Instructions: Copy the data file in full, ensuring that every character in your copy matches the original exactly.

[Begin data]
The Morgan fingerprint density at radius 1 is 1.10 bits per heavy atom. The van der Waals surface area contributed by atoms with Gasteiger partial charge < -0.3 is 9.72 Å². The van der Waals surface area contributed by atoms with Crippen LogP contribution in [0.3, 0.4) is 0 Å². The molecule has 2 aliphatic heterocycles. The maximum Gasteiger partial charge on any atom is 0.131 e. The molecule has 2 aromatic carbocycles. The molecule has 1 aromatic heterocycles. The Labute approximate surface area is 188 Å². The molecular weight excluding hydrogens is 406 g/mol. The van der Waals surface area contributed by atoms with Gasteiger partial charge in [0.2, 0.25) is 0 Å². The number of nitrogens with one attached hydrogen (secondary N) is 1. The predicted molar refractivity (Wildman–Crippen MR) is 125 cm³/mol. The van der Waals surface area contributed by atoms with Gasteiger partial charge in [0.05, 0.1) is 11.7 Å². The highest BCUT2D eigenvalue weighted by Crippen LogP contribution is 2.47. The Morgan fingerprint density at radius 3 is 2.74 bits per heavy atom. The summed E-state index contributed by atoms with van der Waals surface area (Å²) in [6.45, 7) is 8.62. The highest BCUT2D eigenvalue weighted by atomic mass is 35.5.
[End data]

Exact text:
The Morgan fingerprint density at radius 1 is 1.10 bits per heavy atom. The van der Waals surface area contributed by atoms with Gasteiger partial charge < -0.3 is 9.72 Å². The van der Waals surface area contributed by atoms with Crippen LogP contribution in [0.3, 0.4) is 0 Å². The molecule has 2 aliphatic heterocycles. The maximum Gasteiger partial charge on any atom is 0.131 e. The molecule has 2 aromatic carbocycles. The molecule has 1 aromatic heterocycles. The Labute approximate surface area is 188 Å². The molecular weight excluding hydrogens is 406 g/mol. The van der Waals surface area contributed by atoms with Gasteiger partial charge in [0.2, 0.25) is 0 Å². The number of nitrogens with one attached hydrogen (secondary N) is 1. The predicted molar refractivity (Wildman–Crippen MR) is 125 cm³/mol. The van der Waals surface area contributed by atoms with Gasteiger partial charge in [0.05, 0.1) is 11.7 Å². The highest BCUT2D eigenvalue weighted by Crippen LogP contribution is 2.47. The Morgan fingerprint density at radius 3 is 2.74 bits per heavy atom. The summed E-state index contributed by atoms with van der Waals surface area (Å²) in [6.45, 7) is 8.62. The highest BCUT2D eigenvalue weighted by atomic mass is 35.5.